If you've owned the car for years, use a high OCI and check it with an OA, then, again as you've proven, you could be totally fine. But from what I've read on the forums and heard from my mechanics is that the longer your OCI, the higher chance you could run into turbo problems. Now from what I've seen over the past few years in Subarus and beyond, looking at a turbo car with a high OCI is sometimes paired with a car that hasn't been cared for very well (doesn't apply to you, Mike, I'm sure you treat your car great. From the pics I've seen, it's in great shape). From what the OP says, the car doesn't seem too bad off, and has relatively low milage. So it could be in perfect mechanical condition, and might not give you any problems. But personally, when I'm looking at buying a used car that I don't know all too much about, I like to see religious maintenance. After all, if the previous owner slacked on the OCI, what else could they have slacked on? A car is obviously a large investment, and I just like to buy one that I know has been treated right. Of course, that doesn't stop things from breaking (just spent $800 to replace a bad bearing in the transmission...), but personally, it just offers a little peace of mind. $40 to change my oil every 3,000 or 3,500 miles with synthetic isn't that tough to do, and IMO, helps protect the car that much better (I guess we'll see how long my turbo lasts :lol:).

This is totally just my opinion, don't mean to disrespect any of you long OCI guys, cause we've seen that work well for people too. But that's my take on buying a new turbo Subaru anyways. :) I waited almost a year before I found the "right" car at a great price. I think patience can really pay off. However, Kamen, if you think you'd be getting a good deal, then go for it! Treat it well and I'm sure you'd be fine. :)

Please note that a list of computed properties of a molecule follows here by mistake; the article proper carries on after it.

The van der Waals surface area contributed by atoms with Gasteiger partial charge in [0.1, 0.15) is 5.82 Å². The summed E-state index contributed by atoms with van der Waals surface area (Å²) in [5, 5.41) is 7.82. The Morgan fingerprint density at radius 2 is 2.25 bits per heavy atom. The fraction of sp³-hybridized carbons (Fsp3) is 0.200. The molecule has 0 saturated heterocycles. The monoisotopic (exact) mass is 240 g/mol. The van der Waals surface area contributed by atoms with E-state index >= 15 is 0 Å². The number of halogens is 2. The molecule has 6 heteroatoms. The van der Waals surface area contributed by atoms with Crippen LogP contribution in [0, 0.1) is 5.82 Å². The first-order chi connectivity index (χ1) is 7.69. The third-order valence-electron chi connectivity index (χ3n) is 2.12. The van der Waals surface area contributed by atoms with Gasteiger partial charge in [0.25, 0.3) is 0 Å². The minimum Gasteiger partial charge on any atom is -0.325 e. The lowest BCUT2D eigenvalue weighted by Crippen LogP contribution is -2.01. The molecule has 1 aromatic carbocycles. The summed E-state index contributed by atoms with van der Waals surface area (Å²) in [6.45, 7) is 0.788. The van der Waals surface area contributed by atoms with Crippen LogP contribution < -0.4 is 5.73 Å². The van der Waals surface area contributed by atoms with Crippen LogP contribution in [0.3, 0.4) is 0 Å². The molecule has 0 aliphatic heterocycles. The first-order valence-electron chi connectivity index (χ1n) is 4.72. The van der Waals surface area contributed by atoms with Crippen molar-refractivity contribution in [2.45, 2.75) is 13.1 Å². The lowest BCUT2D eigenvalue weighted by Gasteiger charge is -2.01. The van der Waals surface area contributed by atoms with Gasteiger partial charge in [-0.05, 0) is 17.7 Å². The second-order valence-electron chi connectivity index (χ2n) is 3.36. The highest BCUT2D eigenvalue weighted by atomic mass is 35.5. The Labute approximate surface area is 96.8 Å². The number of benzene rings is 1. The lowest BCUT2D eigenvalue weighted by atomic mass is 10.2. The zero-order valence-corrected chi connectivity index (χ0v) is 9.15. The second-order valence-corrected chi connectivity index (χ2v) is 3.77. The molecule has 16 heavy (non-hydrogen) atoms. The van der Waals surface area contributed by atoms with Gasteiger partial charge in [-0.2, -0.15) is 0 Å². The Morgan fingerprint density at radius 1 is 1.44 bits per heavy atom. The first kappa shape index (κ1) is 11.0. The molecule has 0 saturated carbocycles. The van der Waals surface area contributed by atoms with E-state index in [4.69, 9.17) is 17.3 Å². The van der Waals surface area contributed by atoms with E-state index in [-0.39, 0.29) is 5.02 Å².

pilot378 12-20-2012 05:33 PM


Originally Posted by HAMMER DOWN (Post 4213798)
In short, check you oil level often & top as needed. Use oil & filter that will protect for the OCI your running. OA's is the only way you know that your oil & filter is up for the challenge.

And Kamen, no matter what you decide, this^ is a great way to help keep your car running well for a long time. :)

Kamen 12-20-2012 05:34 PM

Thanks, guys. You don't make it easier on me, with the contradicting suggestions. The things is, they don't make turbo wagons (Legacy or Outback) anymore so it's really hard to find a good, low-mile example, even in the Land of Subaru, where I am. I've been looking for a couple of months now and still no luck. At dealerships you don't know much of the OCI history (the CarFax rarely shows all of them) and owners don't always keep records. This particular car has records, but there are lapses - it is not certain that they skipped those oil changes, they just don't have the records. The oil that's currently in the vehicle looks like it's been there for at least 4-5K miles (what the owners thinks it is) and the level is actually a little too high, so it seems like it hasn't been consuming oil. My 155K-mile 2.0L WRX still does not consume any oil, and I used to go over 10K miles between oil changes, using Mobil 1 (when I did 10K miles in four months).